The CNN was trained on control T1w images (n = 1049) from the HCP Dataset—Diffusion MRI 3T 1200 Subjects (S1200) Release (Glasser et al., 2013; Van Essen et al., 2013) downloaded from the brainlife.io platform (Avesani et al., 2019)2. As detailed in the PreFreeSurfer pipeline from HCP Minimal Preprocessing Pipelines (Glasser et al., 2013), for each subject, the T1w images acquired with native 0.7-mm isotropic resolution were defaced (Milchenko and Marcus, 2013), aligned to MNI152 template space (rigid-body transformation with 6 degrees of freedom), and corrected for readout distortions (van der Kouwe et al., 2008). The preprocessed images were further resampled to 1.25-mm isotropic resolution to match the resolution of the HCP DWI data. Importantly, the downsampling was also a prerequisite for further segmentation of T1w images with FreeSurfer software.
The performance of the trained CNN was tested on the T1w MRI images of PWA (n = 9) and controls (n = 8) from the CHIASM dataset (Puzniak et al., in revision, see footnote 1) downloaded from the brainlife.io platform (Avesani et al., 2019)3. As preprocessing steps, for each subject, T1w images acquired with native resolution of 0.9 mm were defaced, aligned to Anterior Commissure—Posterior Commissure (ACPC) space, and downsampled to 1-mm isotropic voxel (in order to support FreeSurfer segmentation).
Optic Chiasm Masks
The T1w MRI images were further used to generate several binary optic chiasm masks through varied approaches. Specifically, this included manually defined ground-truth masks, automatically created masks used for CNN training, and masks of the chiasm computed by the CNN (Figure 2). Although automatically created masks from neuroimaging data are known to be of suboptimal quality (as opposed to ones manually defined by experts), we decided for this approach as it enabled us to analyze a wide range of chiasmal morphologies. This is, in fact, a requisite for the CNNs to robustly identify the well-generalizing features of the chiasm. An overview of the employed masks is provided below, followed by detailed descriptions in the subsequent sections:
• X-maskmanual—optic chiasm mask defined manually on T1w MRI images.
• X-maskatlas–initial—optic chiasm mask created by FreeSurfer’s atlas-based segmentation of HCP training set (n = 1049) and CHIASM (n = 17) T1w images.
• X-maskatlas–corrected—improved optic chiasm masks obtained by correcting X-maskatlas–initial with a custom correction algorithm.
• X-maskCNN—optic chiasm mask computed by the CNN from input T1w image. The X-maskNN were generated only for the CHIASM (n = 17) dataset and a subset of HCP datasets (n = 10; HCP test-controls), which were excluded from CNN’s training and validation procedure (Figure 2A).
Figure 2. Overview of X-mask from the exemplary HCP dataset (ID 304727). (A) Axial slices displaying the optic chiasm region on T1w image (leftmost column). Blue-colored masks superimposed on the T1w slices correspond to, respectively, from left to right: X-maskmanual, X-maskatlas–initial, X-maskatlas–corrected, and X-maskCNN. The top row displays the most inferior slice, with subsequent rows showing incrementally superior slices. All images are presented in neurological convention. (B) QR codes allowing for the inspection of 3D representations of the masks, respectively, from left to right: X-maskmanual, X-maskatlas–initial, X-maskatlas–corrected, and X-maskCNN.
Importantly, for the purpose of quality evaluation (see Computational methods), the assessed masks were limited only to the axial slices, where the optic chiasm was present, as determined by the X-maskmanual (Figure 2A). This step was performed to ensure that the evaluation is focused on the optic chiasm only and is not perturbed by neighboring white matter structures, such as optic nerves and tracts.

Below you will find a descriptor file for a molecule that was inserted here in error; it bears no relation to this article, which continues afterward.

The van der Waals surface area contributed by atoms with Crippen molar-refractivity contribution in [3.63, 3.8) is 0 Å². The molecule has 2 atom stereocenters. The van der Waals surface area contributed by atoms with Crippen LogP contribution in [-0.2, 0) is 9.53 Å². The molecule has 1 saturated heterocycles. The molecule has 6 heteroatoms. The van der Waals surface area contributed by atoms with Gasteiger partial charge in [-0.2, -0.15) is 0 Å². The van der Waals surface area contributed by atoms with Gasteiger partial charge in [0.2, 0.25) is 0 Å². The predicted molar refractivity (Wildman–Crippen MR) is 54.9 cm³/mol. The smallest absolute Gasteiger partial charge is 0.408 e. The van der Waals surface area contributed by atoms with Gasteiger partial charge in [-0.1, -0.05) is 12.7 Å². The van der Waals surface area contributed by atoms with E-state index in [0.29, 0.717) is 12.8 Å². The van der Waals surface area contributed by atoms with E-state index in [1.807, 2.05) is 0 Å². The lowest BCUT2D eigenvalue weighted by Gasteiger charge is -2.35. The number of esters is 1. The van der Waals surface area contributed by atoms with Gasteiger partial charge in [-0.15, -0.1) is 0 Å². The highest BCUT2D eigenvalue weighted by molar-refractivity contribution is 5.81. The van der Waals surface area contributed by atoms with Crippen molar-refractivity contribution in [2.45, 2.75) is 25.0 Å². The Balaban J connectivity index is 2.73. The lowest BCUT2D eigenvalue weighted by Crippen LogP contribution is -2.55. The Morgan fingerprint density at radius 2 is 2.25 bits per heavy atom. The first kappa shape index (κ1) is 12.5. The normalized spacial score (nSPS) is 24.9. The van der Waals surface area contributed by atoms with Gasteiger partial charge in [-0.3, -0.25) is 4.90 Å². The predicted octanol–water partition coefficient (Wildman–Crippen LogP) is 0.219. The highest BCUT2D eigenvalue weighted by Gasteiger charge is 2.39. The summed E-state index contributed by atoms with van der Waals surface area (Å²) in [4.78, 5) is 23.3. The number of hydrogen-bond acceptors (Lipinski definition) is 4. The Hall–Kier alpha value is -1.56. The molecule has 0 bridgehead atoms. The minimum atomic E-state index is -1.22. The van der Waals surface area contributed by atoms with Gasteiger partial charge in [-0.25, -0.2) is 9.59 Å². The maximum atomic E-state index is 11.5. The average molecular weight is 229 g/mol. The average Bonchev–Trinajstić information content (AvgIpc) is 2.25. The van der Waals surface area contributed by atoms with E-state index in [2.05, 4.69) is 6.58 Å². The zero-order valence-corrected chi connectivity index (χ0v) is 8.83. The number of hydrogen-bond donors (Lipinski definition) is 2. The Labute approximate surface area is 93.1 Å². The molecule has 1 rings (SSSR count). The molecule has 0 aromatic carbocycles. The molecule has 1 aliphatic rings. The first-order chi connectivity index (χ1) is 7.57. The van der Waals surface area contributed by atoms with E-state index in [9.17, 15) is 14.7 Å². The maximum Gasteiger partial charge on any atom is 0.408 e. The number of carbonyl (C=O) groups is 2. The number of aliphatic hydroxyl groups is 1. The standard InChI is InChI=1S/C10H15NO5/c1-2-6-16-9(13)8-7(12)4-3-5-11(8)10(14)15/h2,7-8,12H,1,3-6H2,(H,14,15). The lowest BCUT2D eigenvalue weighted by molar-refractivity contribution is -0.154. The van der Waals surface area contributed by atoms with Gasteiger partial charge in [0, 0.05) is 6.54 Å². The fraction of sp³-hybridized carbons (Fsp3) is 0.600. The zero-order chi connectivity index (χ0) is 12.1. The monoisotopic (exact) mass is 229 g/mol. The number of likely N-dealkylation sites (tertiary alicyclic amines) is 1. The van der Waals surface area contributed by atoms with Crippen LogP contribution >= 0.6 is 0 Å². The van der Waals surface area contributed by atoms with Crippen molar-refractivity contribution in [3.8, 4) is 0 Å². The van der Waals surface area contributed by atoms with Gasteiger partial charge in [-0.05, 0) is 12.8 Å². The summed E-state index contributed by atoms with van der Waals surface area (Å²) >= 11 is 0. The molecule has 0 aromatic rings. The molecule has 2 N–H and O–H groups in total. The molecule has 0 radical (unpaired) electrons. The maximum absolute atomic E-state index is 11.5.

The X-maskmanual were defined in PWA (n = 9; CHIASM albinism) and controls (n = 8; CHIASM controls) from the CHIASM dataset, and 10 HCP test-controls were excluded from CNN training. Specifically, the delineation was performed by a trained researcher in all the T1w image slices with chiasmal presence, as according to the guidelines detailed in (Puzniak et al., in revision, see footnote 1). The X-maskmanual were deemed a ground truth and consequently used as reference for the quality assessment of other masks (Figure 2A).
The X-maskatlas–initial were extracted from the existing atlas-based segmentation of the HCP T1w images (Van Essen et al., 2013) processed according to the HCP FreeSurfer pipeline (Glasser et al., 2013) using FreeSurfer v5.2 (Fischl, 2012). Although such atlas-based masks were successfully used in previous studies aiming to accelerate brain segmentation using CNNs (Fedorov et al., 2017a, b; McClure et al., 2019), our comparison of X-maskatlas–initial with X-maskmanual revealed a significantly lower quality of the former (see Results), thereby making them (as expected) a suboptimal choice as training data.
Although X-maskatlas–initial were found to be of insufficient quality for training, we observed that their shortcomings can be mitigated by incorporating information about voxel intensities in the mask delineation process. This allowed us to formulate the following seven-step algorithm generating a corrected mask, X-maskatlas–corrected from the X-maskatlas–initial:
1. Calculate the distribution of intensities of T1w image’s voxels within the initial mask, X-maskatlas–initial. Notably, apart from optic chiasm’s white matter voxels, this will include also false-positive voxels from adjacent tissue.
2. Calculate the 98th percentile of the obtained distribution. This threshold was identified empirically as the one resulting in the optimal separation of hyperintense voxels with blood vessel contributions from the surrounding.
3. Calculate the 66th percentile of the obtained distribution. This threshold was identified empirically as the one resulting in a robust and conservative separation of white matter voxels from partial-volume voxels and surrounding tissue.